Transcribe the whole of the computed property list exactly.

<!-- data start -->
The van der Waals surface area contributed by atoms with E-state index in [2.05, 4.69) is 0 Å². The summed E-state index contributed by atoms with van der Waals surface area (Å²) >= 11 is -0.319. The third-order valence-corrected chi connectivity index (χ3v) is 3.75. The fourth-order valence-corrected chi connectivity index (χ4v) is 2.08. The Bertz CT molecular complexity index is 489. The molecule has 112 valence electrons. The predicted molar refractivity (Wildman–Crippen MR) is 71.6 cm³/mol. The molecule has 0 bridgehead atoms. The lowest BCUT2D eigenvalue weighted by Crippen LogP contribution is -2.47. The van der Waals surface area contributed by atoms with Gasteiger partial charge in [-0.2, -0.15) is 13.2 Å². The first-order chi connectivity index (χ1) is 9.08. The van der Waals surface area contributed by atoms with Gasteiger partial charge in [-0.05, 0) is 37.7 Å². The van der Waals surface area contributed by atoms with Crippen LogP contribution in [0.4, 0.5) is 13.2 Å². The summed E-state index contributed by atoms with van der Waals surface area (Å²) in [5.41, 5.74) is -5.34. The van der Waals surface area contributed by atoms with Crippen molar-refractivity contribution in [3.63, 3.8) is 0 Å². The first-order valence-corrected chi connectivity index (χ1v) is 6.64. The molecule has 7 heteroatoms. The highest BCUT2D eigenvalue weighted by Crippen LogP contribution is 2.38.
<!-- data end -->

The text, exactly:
The van der Waals surface area contributed by atoms with E-state index in [2.05, 4.69) is 0 Å². The summed E-state index contributed by atoms with van der Waals surface area (Å²) >= 11 is -0.319. The third-order valence-corrected chi connectivity index (χ3v) is 3.75. The fourth-order valence-corrected chi connectivity index (χ4v) is 2.08. The Bertz CT molecular complexity index is 489. The molecule has 112 valence electrons. The predicted molar refractivity (Wildman–Crippen MR) is 71.6 cm³/mol. The molecule has 0 bridgehead atoms. The lowest BCUT2D eigenvalue weighted by Crippen LogP contribution is -2.47. The van der Waals surface area contributed by atoms with Gasteiger partial charge in [-0.2, -0.15) is 13.2 Å². The first-order chi connectivity index (χ1) is 9.08. The van der Waals surface area contributed by atoms with Gasteiger partial charge in [-0.05, 0) is 37.7 Å². The van der Waals surface area contributed by atoms with Crippen LogP contribution in [0.4, 0.5) is 13.2 Å². The summed E-state index contributed by atoms with van der Waals surface area (Å²) in [5.41, 5.74) is -5.34. The van der Waals surface area contributed by atoms with Crippen molar-refractivity contribution in [3.63, 3.8) is 0 Å². The first-order valence-corrected chi connectivity index (χ1v) is 6.64. The molecule has 7 heteroatoms. The highest BCUT2D eigenvalue weighted by Crippen LogP contribution is 2.38.